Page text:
Theatre Orangeville’s Young Company set to perform Matilda

July 25, 2019   ·   0 Comments

By Constance Scrafield

Knowing that there are wicked characters, and scary scenes, as well as great friendship and very funny scenes, what are the very worst parts and the very best about Matilda were two questions the Citizen put to the young cast during our pre-production interview. The musical carries both in good measure and the young people were ready with answers.

They are doing four performances of Matilda, of the musical based on the original story, written by Roald Dahl, over this weekend of July 26 to 28.

For the most part, it was agreed that the terrifying Miss Trunchbull, the principal of Crunchem Hall, their run-down elementary school, and the ways in which she tortured her students was the darkest, the worst part of the story. 

“She’s the meanest woman in the world,” was the certain statement.

“She uses a narrow closet with broken glass and nails, shuts in one of the students.” we were told.

She is evil, as one observed, “The action is so wacky, it almost disturbing.”

Likewise, Matilda’s parents, especially her father, Harry Wormwood, abuses his daughter with insults and threats. 

Matilda gets her revenge: “She makes Mr. Wormwood’s hair go green and puts glue in his hat so it gets stuck to his head.” 

In the story, they told us variously, “this girl of 5 years old, her parents hate her and say she’s not smart – she doesn’t even watch TV.”

Her mother, Zinnia, leaves her at home alone even when Matilda is very little. 

However, Matilda relishes her time alone because it allows her take care of herself and read books. 

“The plot,” so they agreed, “isn’t the point. There’s a fantastic moral message – she [Matilda] is definitely not like anybody else.”

“Even if you’re little, you can see a lot,” remarked Kiara, the young actor playing the role of Matilda.

Indeed, during the course of the story, Matilda solves and saves in ways most unusual for a five-year-old.

Said others, “Matilda is showing how strong she is and we can all do that. We get to show this to a large audience and there are messages in it for everybody.”

At least half of the cast members play two roles or more during the productions. 

“It’s a cast of 24 but the show has a vast number of characters,” commented director, Pam Demetriou. “The cast runs in age from 10 to 16 years.”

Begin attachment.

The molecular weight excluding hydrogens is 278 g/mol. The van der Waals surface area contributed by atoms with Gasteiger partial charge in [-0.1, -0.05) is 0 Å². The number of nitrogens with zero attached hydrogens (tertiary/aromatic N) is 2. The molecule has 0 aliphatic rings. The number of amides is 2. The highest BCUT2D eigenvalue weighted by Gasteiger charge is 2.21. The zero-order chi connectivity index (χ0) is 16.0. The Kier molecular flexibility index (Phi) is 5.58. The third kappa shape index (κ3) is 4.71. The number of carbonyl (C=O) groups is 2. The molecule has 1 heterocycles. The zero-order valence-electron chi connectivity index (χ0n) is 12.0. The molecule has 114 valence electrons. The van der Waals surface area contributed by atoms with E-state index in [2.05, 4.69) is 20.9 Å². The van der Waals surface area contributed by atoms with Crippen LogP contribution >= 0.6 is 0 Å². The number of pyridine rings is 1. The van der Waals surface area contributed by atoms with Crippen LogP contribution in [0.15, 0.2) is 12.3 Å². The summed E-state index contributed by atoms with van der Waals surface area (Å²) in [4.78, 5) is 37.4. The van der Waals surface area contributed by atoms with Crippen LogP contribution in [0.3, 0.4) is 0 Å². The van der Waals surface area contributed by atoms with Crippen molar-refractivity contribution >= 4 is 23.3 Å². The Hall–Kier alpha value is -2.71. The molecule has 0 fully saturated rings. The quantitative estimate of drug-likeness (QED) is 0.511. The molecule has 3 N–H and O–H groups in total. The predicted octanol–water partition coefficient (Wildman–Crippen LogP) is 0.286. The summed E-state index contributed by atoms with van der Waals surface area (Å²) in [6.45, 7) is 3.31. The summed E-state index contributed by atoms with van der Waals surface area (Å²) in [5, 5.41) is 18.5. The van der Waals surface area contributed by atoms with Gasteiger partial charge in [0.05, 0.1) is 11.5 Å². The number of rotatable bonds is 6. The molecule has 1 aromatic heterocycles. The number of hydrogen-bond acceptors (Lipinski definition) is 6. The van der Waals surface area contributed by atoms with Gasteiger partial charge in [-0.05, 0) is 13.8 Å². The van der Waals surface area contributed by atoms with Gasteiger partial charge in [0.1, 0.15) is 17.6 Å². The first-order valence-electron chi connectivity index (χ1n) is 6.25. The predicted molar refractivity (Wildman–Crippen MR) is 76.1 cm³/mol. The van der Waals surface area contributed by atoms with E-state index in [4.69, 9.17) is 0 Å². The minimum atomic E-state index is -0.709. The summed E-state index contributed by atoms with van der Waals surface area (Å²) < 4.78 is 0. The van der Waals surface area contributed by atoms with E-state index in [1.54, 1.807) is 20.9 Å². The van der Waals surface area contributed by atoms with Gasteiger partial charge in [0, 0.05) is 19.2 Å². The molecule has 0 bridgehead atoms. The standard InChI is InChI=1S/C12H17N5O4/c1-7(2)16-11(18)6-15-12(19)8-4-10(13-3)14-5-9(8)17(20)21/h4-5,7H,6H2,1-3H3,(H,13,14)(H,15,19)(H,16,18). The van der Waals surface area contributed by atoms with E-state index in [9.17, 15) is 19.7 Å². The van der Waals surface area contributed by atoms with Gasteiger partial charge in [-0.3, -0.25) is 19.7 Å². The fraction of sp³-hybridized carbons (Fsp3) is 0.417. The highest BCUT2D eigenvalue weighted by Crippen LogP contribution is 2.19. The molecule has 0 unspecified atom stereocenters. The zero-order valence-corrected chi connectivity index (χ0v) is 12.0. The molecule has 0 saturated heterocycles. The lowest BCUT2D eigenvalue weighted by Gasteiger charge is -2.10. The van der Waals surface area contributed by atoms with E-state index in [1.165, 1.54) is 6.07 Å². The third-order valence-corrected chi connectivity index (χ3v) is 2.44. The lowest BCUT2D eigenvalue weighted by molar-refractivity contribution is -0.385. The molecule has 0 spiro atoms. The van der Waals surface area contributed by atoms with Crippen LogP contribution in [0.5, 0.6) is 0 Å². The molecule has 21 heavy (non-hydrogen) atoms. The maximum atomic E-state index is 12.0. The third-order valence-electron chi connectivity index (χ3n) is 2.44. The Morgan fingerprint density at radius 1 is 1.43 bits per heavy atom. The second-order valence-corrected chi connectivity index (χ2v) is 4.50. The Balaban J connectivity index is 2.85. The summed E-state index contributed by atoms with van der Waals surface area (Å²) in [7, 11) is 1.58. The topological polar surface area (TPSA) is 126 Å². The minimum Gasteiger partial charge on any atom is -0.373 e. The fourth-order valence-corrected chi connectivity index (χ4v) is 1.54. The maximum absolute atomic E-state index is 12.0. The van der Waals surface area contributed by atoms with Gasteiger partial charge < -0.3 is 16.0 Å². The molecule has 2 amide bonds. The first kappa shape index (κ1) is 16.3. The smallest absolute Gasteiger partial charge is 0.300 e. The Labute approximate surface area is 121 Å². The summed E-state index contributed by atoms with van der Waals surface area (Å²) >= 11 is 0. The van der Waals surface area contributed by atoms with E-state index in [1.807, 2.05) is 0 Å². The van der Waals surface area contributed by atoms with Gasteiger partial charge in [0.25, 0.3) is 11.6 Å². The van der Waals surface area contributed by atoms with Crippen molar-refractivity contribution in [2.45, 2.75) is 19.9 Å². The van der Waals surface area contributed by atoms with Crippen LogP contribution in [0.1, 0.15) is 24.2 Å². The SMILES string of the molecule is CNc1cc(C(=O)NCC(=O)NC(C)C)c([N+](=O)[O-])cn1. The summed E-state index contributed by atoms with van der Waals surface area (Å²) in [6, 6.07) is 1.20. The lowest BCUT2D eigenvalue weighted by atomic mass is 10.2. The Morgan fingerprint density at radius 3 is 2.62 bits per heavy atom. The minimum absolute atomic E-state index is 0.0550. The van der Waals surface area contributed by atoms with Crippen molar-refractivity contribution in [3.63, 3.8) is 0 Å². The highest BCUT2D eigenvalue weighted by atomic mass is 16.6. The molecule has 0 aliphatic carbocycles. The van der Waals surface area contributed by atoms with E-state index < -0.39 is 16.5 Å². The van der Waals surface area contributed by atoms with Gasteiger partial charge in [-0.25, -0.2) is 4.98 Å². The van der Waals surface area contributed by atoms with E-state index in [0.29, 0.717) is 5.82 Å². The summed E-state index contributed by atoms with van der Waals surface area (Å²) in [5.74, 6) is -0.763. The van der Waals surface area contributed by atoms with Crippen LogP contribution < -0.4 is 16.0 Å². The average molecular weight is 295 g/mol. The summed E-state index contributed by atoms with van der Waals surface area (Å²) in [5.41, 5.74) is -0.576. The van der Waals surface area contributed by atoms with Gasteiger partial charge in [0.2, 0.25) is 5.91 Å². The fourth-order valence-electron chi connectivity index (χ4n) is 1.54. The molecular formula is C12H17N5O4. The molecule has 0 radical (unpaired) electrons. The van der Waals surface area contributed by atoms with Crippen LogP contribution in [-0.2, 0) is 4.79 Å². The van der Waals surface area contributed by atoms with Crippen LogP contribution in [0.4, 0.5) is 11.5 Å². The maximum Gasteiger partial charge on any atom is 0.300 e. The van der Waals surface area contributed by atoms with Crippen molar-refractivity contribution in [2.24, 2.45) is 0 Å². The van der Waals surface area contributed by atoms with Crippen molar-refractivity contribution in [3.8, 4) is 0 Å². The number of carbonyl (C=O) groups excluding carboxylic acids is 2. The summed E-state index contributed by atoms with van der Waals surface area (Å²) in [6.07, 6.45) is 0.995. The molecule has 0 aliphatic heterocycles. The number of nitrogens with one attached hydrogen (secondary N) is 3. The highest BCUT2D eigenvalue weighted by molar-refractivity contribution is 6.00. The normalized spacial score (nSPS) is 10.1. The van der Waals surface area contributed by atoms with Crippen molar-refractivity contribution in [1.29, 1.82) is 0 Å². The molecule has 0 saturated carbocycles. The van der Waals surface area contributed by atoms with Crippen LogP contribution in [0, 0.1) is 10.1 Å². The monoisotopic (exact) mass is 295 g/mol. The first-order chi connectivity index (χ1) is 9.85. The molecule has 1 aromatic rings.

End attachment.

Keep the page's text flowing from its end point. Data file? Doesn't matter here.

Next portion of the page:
“It’s fun but also hard work. In the end, you get to put on the show – make people happy,” one of the boys mentioned.

“Bruce has a huge cake and Miss Trunchbull forces him to eat the whole cake.”

As to what is the best about the show, they were in favour of the sweet teacher, Miss Jennifer Honey. 

One evening, she tells Matilda that, as a child, she used to live in the big house Miss Trunchbull now occupies and that is where her parents lived until they died and her father left his property to Miss Trunchbull. Matilda soon lights on to the mystery there.

Stars can only shine in darkness. 

They told us, “Conflict is obvious. Matilda’s reaction – you can apply that to anything twisted. It’s a juxtaposition of light and dark.”

The story brings out another skeleton usually kept tightly locked in a closet: “Also, they [the audiences} take away that the people put in charge of you were not always the best people.

“Matilda, who is only five years old, look how mature she is; Matilda is the most mature.”

Matilda is a genius and, before the story is finished, she develops and learns to control her psychokinetic abilities, by which she can move things without touching them.

In spite of the terrifying Agatha Trunchbull and hideous Harry and Zinnia Wormwood, the story ends well and “There are messages that matter but this show is just amazing, whimsical, magical.”

“Both a child and adult will enjoy it – a lot of people can.”

“The moral is very important and it’s fun to watch.”

Young “Matilda” commented, “Even though the character, Matilda, is supposed to only be five years old, they still gave her four enormous songs and lots of lines.”

Remarkably, Kiara was one of the first to be “off book,”  knowing her lines.

The author of this wild tale, Roald Dahl was born [1916] in Llandaff, Wales to Norwegian parents and was named after Roald Amundsen, the first man to reach the South Pole, just four years earlier. In his own life, Roald Dahl was a British spy, an ace fighter pilot, a chocolate historian and a medical inventor, much of which must have provided food for plots for some of his books. He wrote prolifically for children and adults. A couple of his stories were adapted for television by Alfred Hitchcock. 

He wrote Matilda, didn’t like it and then, wrote it again completely, when he finally “liked it vey much.”

Audiences coming to the Theatre Orangeville’s Musical Young Company will like it even better this weekend. Matilda runs from Friday evening, July 26; there are two performances on Saturday, July 27 and a matinee on Sunday, July 28. 

For tickets, go to the Box Office, 87 Broadway or the Information Centre on Buena Vista at Highway 10, by telephone on 519-942-3423 or online

One of the cast assured you, “It may not sound kid-friendly but it sure is.”

Readers Comments (0)

Please note: Comment moderation is enabled and may delay your comment. There is no need to resubmit your comment.